Wednesday, November 09, 2016

To My Liberal Friends - A Story of Healing.

To begin with, I think it is only fair that I state up front that I suspect the only people who would venture to call me a liberal are some of the people in this small Utah town where I live.  I am pretty sure that just about anywhere else in the world I would be called a conservative moderate (or maybe even just a conservative).  That being said, this past election cycle I was one of the people in the, “Anyone but him” camp. 

Last night as the polls started coming in I felt my stomach sink, and, as the night wore on, I kept telling myself it was like the Bush Gore election, so I went to bed hoping (naively) that a decision wouldn’t be made when I woke in the morning.   

But, when I woke up at 4:30 this morning instead of turning over and going back to bed, I couldn’t resist the temptation to check.  My worst fears were confirmed.  Somehow we had elected (by a landslide!) a man that I truly felt was a horrible person into the most powerful position in our country.
As my husband and I went over all the worries and concerns this development caused us, one thing kept coming to the forefront of our minds, “How do we tell our girls?”  The younger ones we suspected wouldn’t be too hard.  They are only 5 and 7, and while they are aware of what has been going on, I suspected that their minds would effortlessly move on to what they were going to do in school today.  

It was my 10-year-old I was worried about.  She was aware of what was going on.  She knew the horrible things Trump had done, and the radical issues he was touting he would put in place if elected.  She knew a lot of her friends (and their parents) thought he was better than Hillary, but she held out a hope that the people around her would not vote for him.  In retrospect, this was my fault.  When I talked to her, I left out the fact that most of the people around us felt differently.  I didn’t warn her to steel herself and be prepared to stand alone for her beliefs.

When the moment finally came to tell my girls the news, I started to repeat a phrase I had heard in my college years about respecting the man because you respect the office…but the words died in my throat.  I couldn’t bring myself to tell my girls that because he was going to be president, they should respect a man who bragged about being able to grope women and get away with it because of who he was.  I just. couldn’t. do it. 

The moment slipped away and, although disappointed, they all moved on.  It wasn’t until we were in the car later that my 10-year-old asked, “Mom, who did Utah vote for?”  My throat clenched as I broke the news that Utah’s electoral votes went to Trump.  While the news of Trump’s win disappointed her, this news shocked her.  She couldn’t understand how the majority of Utahans would vote for him.  I could see her little mind churning, trying to reconcile the thought of all these people around her, who she knew to be good, intelligent, conscientious people voting for him.  It was then that I realized my mistake.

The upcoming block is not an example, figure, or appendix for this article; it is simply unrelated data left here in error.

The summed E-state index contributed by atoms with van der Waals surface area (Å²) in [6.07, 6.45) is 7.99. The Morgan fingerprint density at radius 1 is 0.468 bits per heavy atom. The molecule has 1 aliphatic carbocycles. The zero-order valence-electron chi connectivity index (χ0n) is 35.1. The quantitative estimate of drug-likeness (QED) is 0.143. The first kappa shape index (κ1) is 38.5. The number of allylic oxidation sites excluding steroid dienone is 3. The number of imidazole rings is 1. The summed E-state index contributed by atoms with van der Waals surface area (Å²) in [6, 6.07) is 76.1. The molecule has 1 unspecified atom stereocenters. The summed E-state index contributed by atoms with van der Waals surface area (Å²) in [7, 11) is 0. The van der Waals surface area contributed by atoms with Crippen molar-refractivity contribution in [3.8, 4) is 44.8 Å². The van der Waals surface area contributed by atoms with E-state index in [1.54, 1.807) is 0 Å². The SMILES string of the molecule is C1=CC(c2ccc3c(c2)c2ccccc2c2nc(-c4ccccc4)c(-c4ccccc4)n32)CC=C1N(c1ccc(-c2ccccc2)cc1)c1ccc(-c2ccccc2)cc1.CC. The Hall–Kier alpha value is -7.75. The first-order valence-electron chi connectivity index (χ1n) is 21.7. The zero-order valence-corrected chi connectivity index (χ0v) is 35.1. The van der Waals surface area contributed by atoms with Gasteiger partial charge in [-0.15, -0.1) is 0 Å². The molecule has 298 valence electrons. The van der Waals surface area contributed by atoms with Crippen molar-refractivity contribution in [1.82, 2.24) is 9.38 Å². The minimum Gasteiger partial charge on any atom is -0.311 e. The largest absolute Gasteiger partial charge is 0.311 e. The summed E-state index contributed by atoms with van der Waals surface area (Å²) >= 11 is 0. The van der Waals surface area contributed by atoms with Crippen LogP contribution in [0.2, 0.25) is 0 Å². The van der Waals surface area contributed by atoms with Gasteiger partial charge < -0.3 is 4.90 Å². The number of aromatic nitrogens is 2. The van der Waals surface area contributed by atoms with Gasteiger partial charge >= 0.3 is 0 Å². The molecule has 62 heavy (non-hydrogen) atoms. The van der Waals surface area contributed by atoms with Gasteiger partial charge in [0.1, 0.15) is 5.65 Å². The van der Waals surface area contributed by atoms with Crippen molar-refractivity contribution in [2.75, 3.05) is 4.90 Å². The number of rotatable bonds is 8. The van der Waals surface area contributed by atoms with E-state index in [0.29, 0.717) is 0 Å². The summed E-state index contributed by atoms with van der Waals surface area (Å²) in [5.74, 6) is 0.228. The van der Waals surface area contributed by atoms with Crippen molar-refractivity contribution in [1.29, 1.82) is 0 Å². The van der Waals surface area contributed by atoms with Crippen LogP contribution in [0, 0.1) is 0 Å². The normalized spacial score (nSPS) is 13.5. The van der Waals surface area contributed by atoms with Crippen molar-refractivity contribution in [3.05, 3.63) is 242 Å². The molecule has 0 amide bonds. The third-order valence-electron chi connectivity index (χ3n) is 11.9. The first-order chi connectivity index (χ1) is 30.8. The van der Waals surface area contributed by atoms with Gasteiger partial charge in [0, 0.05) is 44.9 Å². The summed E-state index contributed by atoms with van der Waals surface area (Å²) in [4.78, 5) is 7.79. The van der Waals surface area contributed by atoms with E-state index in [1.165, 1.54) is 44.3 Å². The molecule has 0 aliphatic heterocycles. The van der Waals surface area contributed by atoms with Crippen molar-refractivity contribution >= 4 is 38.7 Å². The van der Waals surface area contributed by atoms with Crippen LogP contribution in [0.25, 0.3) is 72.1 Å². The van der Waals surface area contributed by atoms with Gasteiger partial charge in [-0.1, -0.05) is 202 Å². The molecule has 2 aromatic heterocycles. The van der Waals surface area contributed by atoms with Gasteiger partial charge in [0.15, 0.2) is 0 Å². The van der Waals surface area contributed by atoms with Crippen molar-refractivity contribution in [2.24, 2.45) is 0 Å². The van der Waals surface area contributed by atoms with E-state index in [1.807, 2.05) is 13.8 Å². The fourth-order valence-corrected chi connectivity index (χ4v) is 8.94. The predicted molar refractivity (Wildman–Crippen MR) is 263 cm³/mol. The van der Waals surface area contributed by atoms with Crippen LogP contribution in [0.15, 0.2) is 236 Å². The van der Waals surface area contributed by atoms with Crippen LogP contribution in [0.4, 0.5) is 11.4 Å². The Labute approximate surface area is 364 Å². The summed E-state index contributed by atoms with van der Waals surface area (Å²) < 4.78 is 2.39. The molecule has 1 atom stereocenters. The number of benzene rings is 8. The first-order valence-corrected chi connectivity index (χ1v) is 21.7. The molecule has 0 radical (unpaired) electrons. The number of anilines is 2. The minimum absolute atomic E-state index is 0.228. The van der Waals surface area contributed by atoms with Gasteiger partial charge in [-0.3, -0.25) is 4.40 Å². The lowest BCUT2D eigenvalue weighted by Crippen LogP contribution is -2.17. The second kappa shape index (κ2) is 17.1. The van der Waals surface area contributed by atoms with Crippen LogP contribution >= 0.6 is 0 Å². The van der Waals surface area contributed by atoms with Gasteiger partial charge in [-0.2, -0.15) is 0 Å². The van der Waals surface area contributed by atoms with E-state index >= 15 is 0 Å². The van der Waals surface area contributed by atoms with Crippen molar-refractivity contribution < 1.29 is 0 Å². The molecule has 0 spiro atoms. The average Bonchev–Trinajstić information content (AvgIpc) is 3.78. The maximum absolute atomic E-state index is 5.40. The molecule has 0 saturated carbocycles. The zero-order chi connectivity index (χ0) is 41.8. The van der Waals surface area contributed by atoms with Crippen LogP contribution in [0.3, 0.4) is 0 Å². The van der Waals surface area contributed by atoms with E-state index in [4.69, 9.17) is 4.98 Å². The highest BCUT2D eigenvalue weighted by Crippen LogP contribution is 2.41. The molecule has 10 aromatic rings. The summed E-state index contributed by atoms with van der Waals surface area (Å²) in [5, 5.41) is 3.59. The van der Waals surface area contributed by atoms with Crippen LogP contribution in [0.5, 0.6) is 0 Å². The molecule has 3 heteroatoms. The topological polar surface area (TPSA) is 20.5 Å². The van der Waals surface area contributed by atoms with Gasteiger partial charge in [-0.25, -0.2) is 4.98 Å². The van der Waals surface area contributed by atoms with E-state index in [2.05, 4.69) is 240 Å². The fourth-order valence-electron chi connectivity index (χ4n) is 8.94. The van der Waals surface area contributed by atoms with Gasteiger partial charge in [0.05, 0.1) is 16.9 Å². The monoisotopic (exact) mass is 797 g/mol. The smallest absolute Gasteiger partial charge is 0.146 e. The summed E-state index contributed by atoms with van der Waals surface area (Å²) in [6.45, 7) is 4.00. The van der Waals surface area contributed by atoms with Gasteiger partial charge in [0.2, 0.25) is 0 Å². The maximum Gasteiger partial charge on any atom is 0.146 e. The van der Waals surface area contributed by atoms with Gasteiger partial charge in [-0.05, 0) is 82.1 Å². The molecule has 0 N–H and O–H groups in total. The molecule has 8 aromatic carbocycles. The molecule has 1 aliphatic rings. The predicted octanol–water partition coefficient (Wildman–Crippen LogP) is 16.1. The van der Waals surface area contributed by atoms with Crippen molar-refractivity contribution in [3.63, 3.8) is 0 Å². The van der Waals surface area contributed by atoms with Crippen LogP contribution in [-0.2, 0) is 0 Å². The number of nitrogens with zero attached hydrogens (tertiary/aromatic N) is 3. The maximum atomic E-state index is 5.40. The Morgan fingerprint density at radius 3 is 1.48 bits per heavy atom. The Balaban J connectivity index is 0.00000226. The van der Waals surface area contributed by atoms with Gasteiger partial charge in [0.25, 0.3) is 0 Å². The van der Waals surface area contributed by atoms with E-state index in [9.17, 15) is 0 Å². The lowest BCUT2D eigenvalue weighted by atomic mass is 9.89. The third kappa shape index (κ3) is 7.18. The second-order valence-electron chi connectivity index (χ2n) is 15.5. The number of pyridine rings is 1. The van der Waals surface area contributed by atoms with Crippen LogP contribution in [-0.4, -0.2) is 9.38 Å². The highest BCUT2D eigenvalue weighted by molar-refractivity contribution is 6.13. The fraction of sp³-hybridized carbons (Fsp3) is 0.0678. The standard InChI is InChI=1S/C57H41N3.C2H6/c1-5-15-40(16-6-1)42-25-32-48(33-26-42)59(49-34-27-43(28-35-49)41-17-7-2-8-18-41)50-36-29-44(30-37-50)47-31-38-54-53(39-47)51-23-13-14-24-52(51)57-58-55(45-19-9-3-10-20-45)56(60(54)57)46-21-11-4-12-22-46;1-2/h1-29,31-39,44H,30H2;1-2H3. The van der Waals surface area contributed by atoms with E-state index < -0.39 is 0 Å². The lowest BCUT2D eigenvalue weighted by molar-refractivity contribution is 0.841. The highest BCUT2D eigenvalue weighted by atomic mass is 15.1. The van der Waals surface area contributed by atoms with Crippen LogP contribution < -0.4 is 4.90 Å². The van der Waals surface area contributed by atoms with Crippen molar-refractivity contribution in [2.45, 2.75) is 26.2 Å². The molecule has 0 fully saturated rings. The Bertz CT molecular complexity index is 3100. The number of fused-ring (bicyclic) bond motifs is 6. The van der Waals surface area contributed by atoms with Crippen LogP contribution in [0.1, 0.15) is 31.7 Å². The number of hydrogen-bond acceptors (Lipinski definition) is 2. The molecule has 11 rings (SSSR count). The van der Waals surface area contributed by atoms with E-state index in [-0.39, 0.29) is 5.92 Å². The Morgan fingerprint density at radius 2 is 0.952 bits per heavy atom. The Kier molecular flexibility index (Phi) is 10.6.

When I was growing up, every time I felt strongly about an issue, my dad would purposely take the opposite stance and force me to confront how a reasonable, intelligent, good person could possibly think differently than me.  This did one of two things.  It either changed my mind, or it made me more firm in my own belief.  (Okay, one of three things…either those, or I’d storm off in a rage…I was a teenager after all).  But, regardless of what it did to my opinion on the issue, it always made me look at the people supporting the other side with more understanding, respect and compassion. 

We live in a very conservative place.  I assumed my daughter was hearing lots of conservative opinions, so my talking to her about more liberal views, I thought, was balancing that out.  I didn’t take into account that the majority of the conservative opinions she was hearing were coming from 10-year-olds, and mostly consisted of, “At least he’s not Hillary, she wants to kill babies.”
As I saw my daughter trying to figure out how on earth these good people she knew could possibly vote for this man that I had demonized, I determined to take a page from my dad’s playbook and decided to do my best to explain to her why good, reasonable, intelligent people would choose to vote for Trump. 

We talked about issues people had with Hillary.  We talked about her emails.  We talked about religious liberties.  We talked about late term abortion.  We talked about corruption and elitism.  We talked about the judicial branch of government.  We also talked about the thought process I had gone through in deciding that, despite my disagreeing with her on many things, I would rather have her in office than Trump. 

Then the conversation turned to Trump. 

We talked about the issues I have with Trump’s policies, but this time, I explained them to her from the other side.  We talked about illegal immigration.  We talked about the working class.  We talked about state government versus federal government. We talked about marginalized people feeling like they have no voice.  I made a conscientious effort to not use the terms racism, ignorance and hate (remember, my goal was to get her to better understand where these people she knew were not racist, or ignorant or hateful were coming from).  We did talk about fear.  I don’t know how to explain Trump’s desire to ban a religion without talking about fear. 

But something happened as I assumed the role of the defender of the people voting for this person I had been vilifying for months.  I began to have compassion for them.  I began to think about how their life experiences had led them to their decision.  And while I still, wholeheartedly, disagree with their decision, and still feel anxiety over what the next four years will bring, some of my faith in the people of this country has been restored.  I now understand a bit more about where they are coming from, and feel a desire to make sure they have a place in this conversation where we can discuss their needs and concerns without making them feel like bigots or hate mongers.